We had a very wet period from late afternoon Thursday through early evening Friday (12/23-12/24) as an atmospheric river (AR) moved across the southwest and Arizona. From the Wikipedia site:
An atmospheric river (AR) is a narrow corridor or filament of concentrated moisture in the atmosphere. Other names for this phenomenon are tropical plume, tropical connection, moisture plume, water vapor surge, and cloud band.
An approaching trough of low pressure was able to tap into tropical moisture and move it across the southwest into Arizona overnight. Interestingly, the moisture plume aloft initially moved above a drier layer of air. Precipitation falling into this drier air experienced strong wet bulbing and evaporative cooling which lowered snow levels to ~6500 feet—putting Flagstaff into the snow. As the plume continued, these cooling effects diminished and the snow turned into rain. So we had about 4-6″ of snow followed by day-long rain. What a mess.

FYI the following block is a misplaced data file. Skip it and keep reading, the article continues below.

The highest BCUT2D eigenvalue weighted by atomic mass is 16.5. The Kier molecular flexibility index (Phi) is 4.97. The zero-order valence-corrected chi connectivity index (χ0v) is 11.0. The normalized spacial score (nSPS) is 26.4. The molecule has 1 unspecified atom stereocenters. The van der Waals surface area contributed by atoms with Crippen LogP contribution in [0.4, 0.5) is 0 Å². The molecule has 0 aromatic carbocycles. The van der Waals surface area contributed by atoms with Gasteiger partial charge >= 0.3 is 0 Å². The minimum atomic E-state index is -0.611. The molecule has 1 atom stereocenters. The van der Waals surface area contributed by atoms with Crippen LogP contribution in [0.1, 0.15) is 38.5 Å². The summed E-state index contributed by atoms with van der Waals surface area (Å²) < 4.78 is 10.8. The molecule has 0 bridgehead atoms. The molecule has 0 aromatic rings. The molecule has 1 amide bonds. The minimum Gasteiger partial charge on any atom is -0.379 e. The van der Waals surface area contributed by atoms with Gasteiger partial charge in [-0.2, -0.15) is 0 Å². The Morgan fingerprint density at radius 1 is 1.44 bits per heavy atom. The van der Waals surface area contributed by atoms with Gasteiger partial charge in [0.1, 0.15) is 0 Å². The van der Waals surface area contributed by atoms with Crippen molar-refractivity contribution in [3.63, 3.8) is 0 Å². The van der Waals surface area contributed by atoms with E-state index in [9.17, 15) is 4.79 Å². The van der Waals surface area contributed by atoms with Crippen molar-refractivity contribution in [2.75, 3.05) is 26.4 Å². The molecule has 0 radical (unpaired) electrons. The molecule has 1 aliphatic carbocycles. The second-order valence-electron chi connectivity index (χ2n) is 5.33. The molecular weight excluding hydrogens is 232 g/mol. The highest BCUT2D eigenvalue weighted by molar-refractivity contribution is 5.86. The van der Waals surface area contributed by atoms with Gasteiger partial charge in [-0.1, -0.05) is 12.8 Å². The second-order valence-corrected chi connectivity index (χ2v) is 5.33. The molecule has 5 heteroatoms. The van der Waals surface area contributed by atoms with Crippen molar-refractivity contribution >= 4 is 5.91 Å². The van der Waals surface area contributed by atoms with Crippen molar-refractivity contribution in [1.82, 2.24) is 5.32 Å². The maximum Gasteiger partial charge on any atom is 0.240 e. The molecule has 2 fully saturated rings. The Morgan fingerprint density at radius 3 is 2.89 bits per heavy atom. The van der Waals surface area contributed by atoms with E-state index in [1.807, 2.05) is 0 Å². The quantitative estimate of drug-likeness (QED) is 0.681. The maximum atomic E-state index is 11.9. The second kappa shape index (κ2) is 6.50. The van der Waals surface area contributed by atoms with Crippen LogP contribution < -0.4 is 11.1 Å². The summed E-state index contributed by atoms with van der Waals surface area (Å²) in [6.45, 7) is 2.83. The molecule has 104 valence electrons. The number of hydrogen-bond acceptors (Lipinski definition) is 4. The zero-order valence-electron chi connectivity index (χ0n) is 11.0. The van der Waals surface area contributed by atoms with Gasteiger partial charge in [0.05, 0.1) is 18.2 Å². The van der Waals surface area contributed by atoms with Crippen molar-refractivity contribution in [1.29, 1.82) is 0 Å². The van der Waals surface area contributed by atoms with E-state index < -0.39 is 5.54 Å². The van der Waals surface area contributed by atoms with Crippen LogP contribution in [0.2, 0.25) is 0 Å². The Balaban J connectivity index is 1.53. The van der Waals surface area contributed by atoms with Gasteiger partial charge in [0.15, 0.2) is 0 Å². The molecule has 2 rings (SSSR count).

Comet C/2021 A1 (Leonard) remains a visually interesting object in the evening twilight. It is only visible for short time each evening between the time it gets dark enough to see it and when it gets too low on the horizon and is obscured by dust or clouds.
The comet has undergone a rapid brightening in the past few days. From Spaceweather.com:
The outburst might signal a fragmentation event in the comet’s core. This would come as no surprise. The comet is heading for its closest approach to the sun (0.61 AU) on Jan. 3rd. Increasing heat may be liberating new jets of gas and dust from the comet’s core—or worse, blowing away huge chunks of ice and rock.
There have been numerous magnificent images posted to the Spaceweather.com website:
Last week we headed down to Sedona for a trail run. Because of a recent rain event followed by a very cold night there was frost on the ground and some of the vegetation. Especially wonderful was the spiky frost on many rocks and tree roots.